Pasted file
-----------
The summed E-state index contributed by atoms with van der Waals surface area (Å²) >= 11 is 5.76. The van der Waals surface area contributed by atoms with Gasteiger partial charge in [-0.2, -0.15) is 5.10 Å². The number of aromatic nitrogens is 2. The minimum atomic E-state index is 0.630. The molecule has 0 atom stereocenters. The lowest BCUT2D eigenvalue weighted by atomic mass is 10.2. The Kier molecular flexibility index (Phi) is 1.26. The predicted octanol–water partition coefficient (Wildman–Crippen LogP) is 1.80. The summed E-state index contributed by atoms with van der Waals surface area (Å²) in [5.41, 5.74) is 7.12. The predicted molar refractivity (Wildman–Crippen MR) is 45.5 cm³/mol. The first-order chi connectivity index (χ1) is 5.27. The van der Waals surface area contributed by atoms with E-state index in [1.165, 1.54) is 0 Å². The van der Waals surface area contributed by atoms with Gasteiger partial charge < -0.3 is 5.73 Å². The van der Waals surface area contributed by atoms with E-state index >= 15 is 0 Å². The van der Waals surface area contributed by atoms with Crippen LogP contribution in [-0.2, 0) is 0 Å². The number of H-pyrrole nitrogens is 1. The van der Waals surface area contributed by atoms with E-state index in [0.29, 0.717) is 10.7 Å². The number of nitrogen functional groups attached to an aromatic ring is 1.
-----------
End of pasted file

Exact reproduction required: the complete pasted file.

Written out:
The summed E-state index contributed by atoms with van der Waals surface area (Å²) >= 11 is 5.76. The van der Waals surface area contributed by atoms with Gasteiger partial charge in [-0.2, -0.15) is 5.10 Å². The number of aromatic nitrogens is 2. The minimum atomic E-state index is 0.630. The molecule has 0 atom stereocenters. The lowest BCUT2D eigenvalue weighted by atomic mass is 10.2. The Kier molecular flexibility index (Phi) is 1.26. The predicted octanol–water partition coefficient (Wildman–Crippen LogP) is 1.80. The summed E-state index contributed by atoms with van der Waals surface area (Å²) in [5.41, 5.74) is 7.12. The predicted molar refractivity (Wildman–Crippen MR) is 45.5 cm³/mol. The first-order chi connectivity index (χ1) is 5.27. The van der Waals surface area contributed by atoms with E-state index in [1.165, 1.54) is 0 Å². The van der Waals surface area contributed by atoms with Gasteiger partial charge < -0.3 is 5.73 Å². The van der Waals surface area contributed by atoms with E-state index >= 15 is 0 Å². The van der Waals surface area contributed by atoms with Crippen LogP contribution in [-0.2, 0) is 0 Å². The number of H-pyrrole nitrogens is 1. The van der Waals surface area contributed by atoms with E-state index in [0.29, 0.717) is 10.7 Å². The number of nitrogen functional groups attached to an aromatic ring is 1.